Here's the nutshell lore of Saul Zaentz: He came up through Berkeley's Fantasy Records, made a mint by spotting and signing Creedence Clearwater Revival, leapt into a singular, artisanal and exacting film-production concern, bucked the studio trend of boring bottom-line-ism and gradually accumulated a heap of congratulatory hardware from the Academy.
John Fogerty's tunefully infuriated claim that "Zaentz can't dance but he'll steal your money" notwithstanding (and after Zaentz sued Fogerty for that, it was not withstanding), the consensus still holds that the power of Saul is not small. As local writer Sheerly Avni concludes in her 2006 book Cinema by the Bay, "Saul Zaentz, with all his talents and wiles and machinations directed towards the quality of the art itself, is a throwback to the great studio heads of Hollywood's golden age."
Berkeley's Pacific Film Archive proves it by screening a selection of four Zaentz-produced pictures, beginning today with director Milos Forman's 1984 film of Peter Shaffer's play Amadeus, then continuing weekly on Wednesdays, with San Francisco director Philip Kaufman's 1988 film of Milan Kundera's novel The Unbearable Lightness of Being, director Hector Babenco's 1991 film of Peter Matthiesen's novel At Play in the Fields of the Lord, and director Anthony Minghella's 1996 film of Michael Ondaatje's novel The English Patient.
"What is immediately apparent about these films," writes PFA video curator Steve Seid, "is their meticulous construction. Virtuosic sound design, graceful editing, and elegant cinematography characterize these works, which accumulated another four Oscars (and many more nominations) for technical excellence."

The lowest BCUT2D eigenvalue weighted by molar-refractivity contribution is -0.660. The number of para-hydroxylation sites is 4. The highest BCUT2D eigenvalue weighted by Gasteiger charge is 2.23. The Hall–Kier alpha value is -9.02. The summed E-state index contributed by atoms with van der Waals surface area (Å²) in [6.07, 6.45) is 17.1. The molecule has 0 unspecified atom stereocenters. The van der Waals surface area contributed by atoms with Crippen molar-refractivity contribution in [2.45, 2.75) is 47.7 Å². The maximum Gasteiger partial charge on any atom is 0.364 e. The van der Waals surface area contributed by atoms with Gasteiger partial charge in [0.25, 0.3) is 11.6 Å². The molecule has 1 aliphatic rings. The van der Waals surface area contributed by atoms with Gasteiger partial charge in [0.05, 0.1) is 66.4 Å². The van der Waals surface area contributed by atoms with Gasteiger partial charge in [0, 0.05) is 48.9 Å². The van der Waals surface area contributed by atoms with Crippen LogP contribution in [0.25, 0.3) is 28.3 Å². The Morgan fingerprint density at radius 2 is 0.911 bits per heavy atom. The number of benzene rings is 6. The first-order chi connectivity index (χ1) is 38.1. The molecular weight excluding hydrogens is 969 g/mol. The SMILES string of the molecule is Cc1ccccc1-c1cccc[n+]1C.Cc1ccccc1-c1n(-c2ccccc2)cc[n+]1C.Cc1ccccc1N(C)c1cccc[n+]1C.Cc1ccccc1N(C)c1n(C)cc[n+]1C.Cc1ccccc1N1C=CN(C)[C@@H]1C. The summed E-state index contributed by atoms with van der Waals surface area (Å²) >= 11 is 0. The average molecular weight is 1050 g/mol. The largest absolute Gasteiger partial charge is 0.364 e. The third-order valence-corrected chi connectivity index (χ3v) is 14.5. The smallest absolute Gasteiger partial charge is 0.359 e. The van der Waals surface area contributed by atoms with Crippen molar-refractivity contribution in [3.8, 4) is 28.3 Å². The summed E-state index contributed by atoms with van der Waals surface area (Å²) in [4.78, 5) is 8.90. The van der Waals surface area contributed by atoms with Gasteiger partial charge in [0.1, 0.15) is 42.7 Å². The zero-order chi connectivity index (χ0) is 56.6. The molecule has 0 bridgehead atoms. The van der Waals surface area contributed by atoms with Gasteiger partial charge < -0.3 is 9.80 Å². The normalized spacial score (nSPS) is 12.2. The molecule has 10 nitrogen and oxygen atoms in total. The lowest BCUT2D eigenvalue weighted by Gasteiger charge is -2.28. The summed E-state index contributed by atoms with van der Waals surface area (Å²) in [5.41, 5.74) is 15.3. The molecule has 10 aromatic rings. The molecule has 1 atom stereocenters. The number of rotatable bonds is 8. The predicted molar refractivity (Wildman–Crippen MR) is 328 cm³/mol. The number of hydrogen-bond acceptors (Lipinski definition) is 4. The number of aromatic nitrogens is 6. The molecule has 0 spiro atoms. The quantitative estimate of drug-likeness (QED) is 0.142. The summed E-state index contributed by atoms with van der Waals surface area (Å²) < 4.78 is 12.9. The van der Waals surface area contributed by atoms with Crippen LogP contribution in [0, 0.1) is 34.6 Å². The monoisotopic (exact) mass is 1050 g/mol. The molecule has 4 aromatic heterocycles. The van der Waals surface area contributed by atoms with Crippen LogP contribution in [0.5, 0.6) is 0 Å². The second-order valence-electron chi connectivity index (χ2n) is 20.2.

Also apparent: They're all arguably ill-advised adaptations, replete with actors who weren't necessarily "bankable" at the time of production, and rather flagrantly enamored of breadth and texture. It's hard not to notice that each of these movies, or "challenging modern entertainments," to borrow an apt summation from local writer David Thomson's take on Zaentz in The New Biographical Dictionary of Film, is more than two and a half hours long.
They need that time, of course, to achieve their ambitions. In Lightness, a buoyant Daniel Day-Lewis plays Tomas, the late-'60s Czech libertine choosing between sexual liberty and provincial love -- as embodied with erotic abandon by Lena Olin and Juliette Binoche, respectively -- in a politically deadening era. It's a story about lovemaking as subversion of totalitarian oppression. In Amadeus, a magnetic F. Murray Abraham plays Salieri, the late 18th-century Kappellmeister of Vienna self-tortured to the brink of madness by his recognition of artistic genius -- as embodied with daffy abandon by Tom Hulce -- and concomitant failure to achieve it. It's a story of...well, my life, kinda.
Anyway, one gets the sense of how Zaentz rolls. It goes on like this, lushly, operatically, with At Play's culturally rapacious missionaries and mercenaries in the Amazon, and Patient's lovesick and war-weary cosmopolitans in Tuscany and the Sahara.
Certainly it takes a rare fortitude of character to realize such projects. Thomson concurs with the old-school-mogul assessment of Zaentz, adding a wry caveat: "I would urge anyone to keep awake when making contracts with him." Fogerty might not put it so nicely.
But as Avni reminds us, "Forman would say that the best thing about having worked with Zaentz twice was that they had been through all the fights and curses and the slammed telephones together the first time, so the next time they 'didn't have to dance any more.'"
With each of its four films introduced by a member of the creative team, Quality Control: Selected Works from Zaentz Films begins Saturday May 30, 2009, and continues Wednesdays through June 17, 2009, at the Pacific Film Archive in Berkeley. For tickets and information visit bampfa.berkeley.edu.